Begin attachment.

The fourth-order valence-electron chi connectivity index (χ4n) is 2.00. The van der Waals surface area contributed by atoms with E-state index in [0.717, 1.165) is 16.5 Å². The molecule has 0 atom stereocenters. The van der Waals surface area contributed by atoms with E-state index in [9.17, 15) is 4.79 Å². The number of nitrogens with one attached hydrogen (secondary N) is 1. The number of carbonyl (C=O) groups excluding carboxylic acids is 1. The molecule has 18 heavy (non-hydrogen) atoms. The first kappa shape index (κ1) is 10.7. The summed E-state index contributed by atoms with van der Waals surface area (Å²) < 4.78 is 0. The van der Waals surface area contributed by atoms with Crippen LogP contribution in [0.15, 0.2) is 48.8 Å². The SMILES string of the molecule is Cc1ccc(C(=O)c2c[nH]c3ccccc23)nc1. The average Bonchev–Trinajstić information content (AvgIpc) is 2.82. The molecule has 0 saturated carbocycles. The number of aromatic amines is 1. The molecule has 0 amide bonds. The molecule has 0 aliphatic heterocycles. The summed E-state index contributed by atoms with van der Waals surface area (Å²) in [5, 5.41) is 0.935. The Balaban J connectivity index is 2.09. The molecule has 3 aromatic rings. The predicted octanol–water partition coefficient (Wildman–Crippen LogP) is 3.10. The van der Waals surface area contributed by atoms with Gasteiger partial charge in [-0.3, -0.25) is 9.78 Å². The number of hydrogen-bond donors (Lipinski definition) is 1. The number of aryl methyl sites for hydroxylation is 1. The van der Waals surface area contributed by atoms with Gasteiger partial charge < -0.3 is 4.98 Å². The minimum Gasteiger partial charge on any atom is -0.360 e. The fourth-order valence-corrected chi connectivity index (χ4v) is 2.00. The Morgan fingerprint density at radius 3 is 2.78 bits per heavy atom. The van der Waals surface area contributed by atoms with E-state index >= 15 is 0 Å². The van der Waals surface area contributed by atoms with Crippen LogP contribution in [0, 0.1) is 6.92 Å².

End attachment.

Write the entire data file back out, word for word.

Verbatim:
The fourth-order valence-electron chi connectivity index (χ4n) is 2.00. The van der Waals surface area contributed by atoms with E-state index in [0.717, 1.165) is 16.5 Å². The molecule has 0 atom stereocenters. The van der Waals surface area contributed by atoms with E-state index in [9.17, 15) is 4.79 Å². The number of nitrogens with one attached hydrogen (secondary N) is 1. The number of carbonyl (C=O) groups excluding carboxylic acids is 1. The molecule has 18 heavy (non-hydrogen) atoms. The first kappa shape index (κ1) is 10.7. The summed E-state index contributed by atoms with van der Waals surface area (Å²) < 4.78 is 0. The van der Waals surface area contributed by atoms with Crippen LogP contribution in [0.15, 0.2) is 48.8 Å². The SMILES string of the molecule is Cc1ccc(C(=O)c2c[nH]c3ccccc23)nc1. The average Bonchev–Trinajstić information content (AvgIpc) is 2.82. The molecule has 0 saturated carbocycles. The number of aromatic amines is 1. The molecule has 0 amide bonds. The molecule has 0 aliphatic heterocycles. The summed E-state index contributed by atoms with van der Waals surface area (Å²) in [5, 5.41) is 0.935. The Balaban J connectivity index is 2.09. The molecule has 3 aromatic rings. The predicted octanol–water partition coefficient (Wildman–Crippen LogP) is 3.10. The van der Waals surface area contributed by atoms with Gasteiger partial charge in [-0.3, -0.25) is 9.78 Å². The number of hydrogen-bond donors (Lipinski definition) is 1. The number of aryl methyl sites for hydroxylation is 1. The van der Waals surface area contributed by atoms with Gasteiger partial charge < -0.3 is 4.98 Å². The minimum Gasteiger partial charge on any atom is -0.360 e. The fourth-order valence-corrected chi connectivity index (χ4v) is 2.00. The Morgan fingerprint density at radius 3 is 2.78 bits per heavy atom. The van der Waals surface area contributed by atoms with E-state index >= 15 is 0 Å². The van der Waals surface area contributed by atoms with Crippen LogP contribution in [0, 0.1) is 6.92 Å².